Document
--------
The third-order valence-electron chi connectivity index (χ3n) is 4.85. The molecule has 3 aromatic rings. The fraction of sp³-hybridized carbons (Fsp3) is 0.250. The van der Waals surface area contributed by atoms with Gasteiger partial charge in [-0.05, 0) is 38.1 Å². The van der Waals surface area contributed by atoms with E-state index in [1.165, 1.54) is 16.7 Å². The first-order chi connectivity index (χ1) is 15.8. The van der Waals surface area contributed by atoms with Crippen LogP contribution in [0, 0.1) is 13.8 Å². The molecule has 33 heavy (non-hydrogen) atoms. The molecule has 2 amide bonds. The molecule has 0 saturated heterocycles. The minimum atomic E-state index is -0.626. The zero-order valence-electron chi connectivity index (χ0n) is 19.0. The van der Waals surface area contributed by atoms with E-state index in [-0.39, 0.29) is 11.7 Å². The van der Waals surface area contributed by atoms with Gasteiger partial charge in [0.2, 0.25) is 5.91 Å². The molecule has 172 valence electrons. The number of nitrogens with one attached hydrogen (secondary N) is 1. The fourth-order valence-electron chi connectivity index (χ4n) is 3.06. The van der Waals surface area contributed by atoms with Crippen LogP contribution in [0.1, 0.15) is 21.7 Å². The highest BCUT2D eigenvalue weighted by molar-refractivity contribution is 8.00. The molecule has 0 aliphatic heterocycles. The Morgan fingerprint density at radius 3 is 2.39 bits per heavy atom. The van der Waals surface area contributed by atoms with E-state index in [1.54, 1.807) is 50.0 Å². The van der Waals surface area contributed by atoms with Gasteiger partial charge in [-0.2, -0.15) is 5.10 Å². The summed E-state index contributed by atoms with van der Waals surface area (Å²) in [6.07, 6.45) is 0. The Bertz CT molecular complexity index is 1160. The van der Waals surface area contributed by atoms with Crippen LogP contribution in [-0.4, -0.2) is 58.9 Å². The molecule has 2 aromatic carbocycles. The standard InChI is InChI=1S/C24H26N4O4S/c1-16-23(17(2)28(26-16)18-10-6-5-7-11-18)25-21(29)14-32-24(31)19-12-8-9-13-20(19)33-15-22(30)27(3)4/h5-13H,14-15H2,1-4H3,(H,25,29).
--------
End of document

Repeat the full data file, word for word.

The third-order valence-electron chi connectivity index (χ3n) is 4.85. The molecule has 3 aromatic rings. The fraction of sp³-hybridized carbons (Fsp3) is 0.250. The van der Waals surface area contributed by atoms with Gasteiger partial charge in [-0.05, 0) is 38.1 Å². The van der Waals surface area contributed by atoms with E-state index in [1.165, 1.54) is 16.7 Å². The first-order chi connectivity index (χ1) is 15.8. The van der Waals surface area contributed by atoms with Crippen LogP contribution in [0, 0.1) is 13.8 Å². The molecule has 33 heavy (non-hydrogen) atoms. The molecule has 2 amide bonds. The molecule has 0 saturated heterocycles. The minimum atomic E-state index is -0.626. The zero-order valence-electron chi connectivity index (χ0n) is 19.0. The van der Waals surface area contributed by atoms with E-state index in [-0.39, 0.29) is 11.7 Å². The van der Waals surface area contributed by atoms with Gasteiger partial charge in [0.2, 0.25) is 5.91 Å². The molecule has 172 valence electrons. The number of nitrogens with one attached hydrogen (secondary N) is 1. The fourth-order valence-electron chi connectivity index (χ4n) is 3.06. The van der Waals surface area contributed by atoms with Crippen LogP contribution in [0.1, 0.15) is 21.7 Å². The highest BCUT2D eigenvalue weighted by molar-refractivity contribution is 8.00. The molecule has 0 aliphatic heterocycles. The Morgan fingerprint density at radius 3 is 2.39 bits per heavy atom. The van der Waals surface area contributed by atoms with E-state index in [1.54, 1.807) is 50.0 Å². The van der Waals surface area contributed by atoms with Gasteiger partial charge in [-0.2, -0.15) is 5.10 Å². The summed E-state index contributed by atoms with van der Waals surface area (Å²) in [6.07, 6.45) is 0. The Bertz CT molecular complexity index is 1160. The van der Waals surface area contributed by atoms with Crippen LogP contribution in [-0.4, -0.2) is 58.9 Å². The molecule has 2 aromatic carbocycles. The standard InChI is InChI=1S/C24H26N4O4S/c1-16-23(17(2)28(26-16)18-10-6-5-7-11-18)25-21(29)14-32-24(31)19-12-8-9-13-20(19)33-15-22(30)27(3)4/h5-13H,14-15H2,1-4H3,(H,25,29).